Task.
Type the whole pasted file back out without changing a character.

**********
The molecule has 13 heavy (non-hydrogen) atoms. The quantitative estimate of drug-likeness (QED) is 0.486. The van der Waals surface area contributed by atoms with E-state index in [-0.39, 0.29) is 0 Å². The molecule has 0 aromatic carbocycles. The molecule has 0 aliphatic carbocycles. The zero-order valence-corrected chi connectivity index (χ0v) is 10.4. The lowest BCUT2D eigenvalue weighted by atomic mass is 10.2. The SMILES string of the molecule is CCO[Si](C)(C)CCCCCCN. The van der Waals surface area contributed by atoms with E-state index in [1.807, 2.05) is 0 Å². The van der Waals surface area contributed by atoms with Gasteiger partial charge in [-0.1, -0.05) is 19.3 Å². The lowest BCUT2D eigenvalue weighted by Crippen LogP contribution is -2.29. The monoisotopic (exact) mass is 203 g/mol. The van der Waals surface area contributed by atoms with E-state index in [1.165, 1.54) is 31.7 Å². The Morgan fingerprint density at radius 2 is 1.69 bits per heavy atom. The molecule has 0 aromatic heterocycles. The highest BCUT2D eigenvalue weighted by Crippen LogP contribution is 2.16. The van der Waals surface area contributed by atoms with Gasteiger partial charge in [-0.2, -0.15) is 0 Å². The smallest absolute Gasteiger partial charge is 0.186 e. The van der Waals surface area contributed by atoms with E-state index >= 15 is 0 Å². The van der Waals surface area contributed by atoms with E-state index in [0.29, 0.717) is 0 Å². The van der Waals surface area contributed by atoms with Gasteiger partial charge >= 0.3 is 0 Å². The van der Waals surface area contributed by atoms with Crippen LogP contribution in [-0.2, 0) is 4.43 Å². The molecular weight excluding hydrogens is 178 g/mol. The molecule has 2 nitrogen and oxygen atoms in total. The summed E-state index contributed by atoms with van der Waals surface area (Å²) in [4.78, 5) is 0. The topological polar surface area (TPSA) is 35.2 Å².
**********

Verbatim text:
The molecule has 13 heavy (non-hydrogen) atoms. The quantitative estimate of drug-likeness (QED) is 0.486. The van der Waals surface area contributed by atoms with E-state index in [-0.39, 0.29) is 0 Å². The molecule has 0 aromatic carbocycles. The molecule has 0 aliphatic carbocycles. The zero-order valence-corrected chi connectivity index (χ0v) is 10.4. The lowest BCUT2D eigenvalue weighted by atomic mass is 10.2. The SMILES string of the molecule is CCO[Si](C)(C)CCCCCCN. The van der Waals surface area contributed by atoms with E-state index in [1.807, 2.05) is 0 Å². The van der Waals surface area contributed by atoms with Gasteiger partial charge in [-0.1, -0.05) is 19.3 Å². The lowest BCUT2D eigenvalue weighted by Crippen LogP contribution is -2.29. The monoisotopic (exact) mass is 203 g/mol. The van der Waals surface area contributed by atoms with E-state index in [1.165, 1.54) is 31.7 Å². The Morgan fingerprint density at radius 2 is 1.69 bits per heavy atom. The molecule has 0 aromatic heterocycles. The highest BCUT2D eigenvalue weighted by Crippen LogP contribution is 2.16. The van der Waals surface area contributed by atoms with Gasteiger partial charge in [-0.2, -0.15) is 0 Å². The smallest absolute Gasteiger partial charge is 0.186 e. The van der Waals surface area contributed by atoms with E-state index >= 15 is 0 Å². The van der Waals surface area contributed by atoms with E-state index in [0.29, 0.717) is 0 Å². The van der Waals surface area contributed by atoms with Gasteiger partial charge >= 0.3 is 0 Å². The van der Waals surface area contributed by atoms with Crippen LogP contribution in [-0.2, 0) is 4.43 Å². The molecular weight excluding hydrogens is 178 g/mol. The molecule has 2 nitrogen and oxygen atoms in total. The summed E-state index contributed by atoms with van der Waals surface area (Å²) in [4.78, 5) is 0. The topological polar surface area (TPSA) is 35.2 Å².